Coles has placed itself in the middle of a social media shit-storm today following a pricing error which offered cases of popular beers James Squires Golden Ale and Coopers Pale Ale at the unbelievably (unbelievably) low price of $15.99 – a discount of almost $35.00!
The error was picked up at around 8pm Monday evening and within the hour was posted to deals website OzBargain. Twitter and Facebook took care of the rest and shortly thereafter Coles Online ground to a halt under the strain of thousands of bargain hunters attempting to order the beer-deal of a lifetime. Comments on OzBargain indicate stock of each beer sold out by midnight that night.
Predictably, the error was soon discovered and presumably the first members of Coles eCommerce team arrived then next morning found their inbox filled with panicked emails from the social media team, before realising exactly what had taken place.
To Coles credit, they were able to investigate the issue, fix the pricing error, decide on a resolution, and deliver communications to customer just before 10am this morning.
Sadly for tech-savy beer aficionados Coles did not opt to fulfill the orders, instead communicating their apology for the accidental pricing error, and providing all affected customers a $15.00 Coles Online credit as a token of apology. For the Twitterati, this just would not stand.
As much as I enjoyed trolling the outraged would-be Coles customers on Twitter today, 140 characters didn’t really cut it for a few of the responses I hoped to provide in response to arguments of why we should all receive half-off-wholesale beer, so now I’d like to take a few minutes to defend the indefensible and argue on behalf of Coles as to why you – yes you – really don’t deserve your cut-price beers.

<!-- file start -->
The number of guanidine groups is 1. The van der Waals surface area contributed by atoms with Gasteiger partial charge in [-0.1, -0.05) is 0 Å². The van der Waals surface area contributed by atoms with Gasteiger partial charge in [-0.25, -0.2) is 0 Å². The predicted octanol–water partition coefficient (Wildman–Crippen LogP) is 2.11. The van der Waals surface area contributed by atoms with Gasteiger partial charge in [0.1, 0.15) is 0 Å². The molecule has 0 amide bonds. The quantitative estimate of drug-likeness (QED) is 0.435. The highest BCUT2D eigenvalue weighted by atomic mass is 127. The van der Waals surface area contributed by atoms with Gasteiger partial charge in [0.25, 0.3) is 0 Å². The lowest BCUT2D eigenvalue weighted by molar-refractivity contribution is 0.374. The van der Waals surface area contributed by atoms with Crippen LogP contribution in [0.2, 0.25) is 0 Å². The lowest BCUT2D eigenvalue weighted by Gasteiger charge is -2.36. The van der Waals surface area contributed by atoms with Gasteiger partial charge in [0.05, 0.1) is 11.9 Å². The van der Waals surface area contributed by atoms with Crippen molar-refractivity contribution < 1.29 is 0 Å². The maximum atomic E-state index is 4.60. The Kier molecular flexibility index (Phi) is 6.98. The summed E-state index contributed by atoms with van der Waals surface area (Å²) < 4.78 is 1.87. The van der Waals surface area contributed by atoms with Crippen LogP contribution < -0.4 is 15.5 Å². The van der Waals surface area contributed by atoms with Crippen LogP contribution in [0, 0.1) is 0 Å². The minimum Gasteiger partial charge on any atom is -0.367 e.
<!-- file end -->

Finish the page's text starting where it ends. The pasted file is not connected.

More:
You have not entered a legally binding contact until they have accepted your offer (payment of $15.99 a case). Lawyered indeed.
Finally, a few Tweeters have made the point that Coles must have been aware of the issue early on, so why didn’t they communicate the error in price immediately instead of waiting till the next morning. The basis for this argument is usually around the Coles social media team continuing to Tweet even while the website was collapsing under the pressure of orders.
I guess this is one of the perils of working in a 24/7 online world. Organisation the size of Coles work in silos. Yes, Coles social media team was obviously aware of the issue and would have worded-up the higher-ups before communication was sent the next morning, but crisis resolution to issues like this takes time. By midnight – four hours after the issue was discovered – customers were no longer able to purchase beer. Shortly after that, prices had updated to reflect the correct value. At that point (from Coles internal perspective) the damage was already done . Rushing out an email at 3am would not provide any benefit (and potentially deliver a great degree of risk). I imagine everyone at Coles was in very early this morning, working through an appropriate solution and signing-off comms before customers were communicated to today.
Rather than berating Coles for failing here, I have to commend them for such a speedy resolution. I’ve seen much worse from similarly scaled organisations.
Like you, I found out about the beer deal last night and attempted to purchase a couple of cases for myself, fully aware that this was a pricing screw up, but thinking “what the hell, even if it’s only a 1% chance, nothing ventured nothing gained”. Guess what: the 99% won out this time. This level of entitlement and moral outrage at Coles not honouring what you all knew was a screw up is beyond me.
From my perspective this wasn’t a nefarious bait-and-switch aimed at stress-testing their servers (lol, serious?), or a marketing ploy to swell their customer-base. Some idiot pressed the wrong button. It was resolved quickly, communicated well, and you even got $15.00 out of it.. Now. just think of what you could do with that!